FutureWire - futurism and emerging technology

Tuesday, August 23, 2005

Is the Speed of Light Variable?

"186,000 miles per second: It's not just a good idea... it's the law!"

So goes the old nerdy joke reinforcing what has been drilled into generations of Physics 101 students: the speed of light, as Einstein showed, is constant and absolute, never faster or slower.

Or maybe not. A team of scientists at France's Ecole Polytechnique Federale de Lausanne (EPFL) claims to be able to manipulate the speed of light, speeding it up and slowing it down.

Previously, light speed has been manipulated under highly controlled conditions, using exotic gases and environments. The EPFL experiment, however, used ordinary fiber optics to affect specific portions of the light signal (exploiting a bit of "wiggle room" in Einstein's laws).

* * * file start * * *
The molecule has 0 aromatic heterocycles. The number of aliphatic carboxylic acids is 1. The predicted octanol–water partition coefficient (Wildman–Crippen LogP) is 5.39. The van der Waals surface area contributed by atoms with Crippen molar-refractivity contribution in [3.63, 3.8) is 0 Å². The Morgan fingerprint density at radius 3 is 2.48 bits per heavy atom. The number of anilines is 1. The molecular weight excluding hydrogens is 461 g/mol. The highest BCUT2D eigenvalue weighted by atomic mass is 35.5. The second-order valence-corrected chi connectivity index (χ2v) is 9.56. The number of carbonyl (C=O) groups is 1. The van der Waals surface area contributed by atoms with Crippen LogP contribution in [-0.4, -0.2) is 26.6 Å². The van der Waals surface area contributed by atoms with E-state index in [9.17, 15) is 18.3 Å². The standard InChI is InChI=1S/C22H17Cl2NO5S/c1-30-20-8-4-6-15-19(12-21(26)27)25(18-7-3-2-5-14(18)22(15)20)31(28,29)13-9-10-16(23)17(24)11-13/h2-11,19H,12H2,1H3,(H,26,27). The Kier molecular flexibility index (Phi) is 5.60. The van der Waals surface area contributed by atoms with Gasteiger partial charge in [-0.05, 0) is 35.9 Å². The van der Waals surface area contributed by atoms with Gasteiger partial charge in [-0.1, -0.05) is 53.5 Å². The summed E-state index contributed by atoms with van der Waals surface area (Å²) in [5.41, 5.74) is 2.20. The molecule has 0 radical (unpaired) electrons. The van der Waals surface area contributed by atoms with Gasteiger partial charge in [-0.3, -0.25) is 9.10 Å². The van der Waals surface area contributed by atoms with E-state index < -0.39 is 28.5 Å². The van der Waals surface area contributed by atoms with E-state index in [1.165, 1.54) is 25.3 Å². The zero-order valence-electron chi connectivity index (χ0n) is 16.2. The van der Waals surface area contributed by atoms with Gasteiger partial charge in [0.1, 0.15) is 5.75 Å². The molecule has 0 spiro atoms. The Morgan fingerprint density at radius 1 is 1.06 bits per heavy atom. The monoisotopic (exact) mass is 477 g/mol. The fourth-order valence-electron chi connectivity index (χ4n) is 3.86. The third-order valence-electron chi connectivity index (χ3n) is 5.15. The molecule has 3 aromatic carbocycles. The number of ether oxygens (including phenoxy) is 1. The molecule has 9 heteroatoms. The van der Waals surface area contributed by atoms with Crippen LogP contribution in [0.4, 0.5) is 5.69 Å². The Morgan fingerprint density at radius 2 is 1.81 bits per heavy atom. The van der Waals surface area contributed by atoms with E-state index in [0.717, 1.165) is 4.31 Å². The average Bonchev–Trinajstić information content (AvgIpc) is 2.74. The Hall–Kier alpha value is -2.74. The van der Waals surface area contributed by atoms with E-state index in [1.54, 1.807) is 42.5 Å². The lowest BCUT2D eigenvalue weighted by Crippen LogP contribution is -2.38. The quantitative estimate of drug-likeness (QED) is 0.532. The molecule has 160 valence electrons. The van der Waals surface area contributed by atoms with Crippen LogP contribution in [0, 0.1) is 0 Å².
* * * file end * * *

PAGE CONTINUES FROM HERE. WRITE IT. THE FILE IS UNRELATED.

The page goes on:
The team's success opens up a host of possibilities for controlling signals on a fiber optic cable, allowing standard fiber optics to carry even more data. The benefits of this research could also be applied to microwaves for next-generation wireless communications.

Related research at Princeton has shown that light can be trapped and bent at sharp angles, using quasicrystals made from polymer rods. Such manipulation can lead to more efficient fiber optic junctions.

Source: Ron Piquepaille's Tech Trends, Phys.Org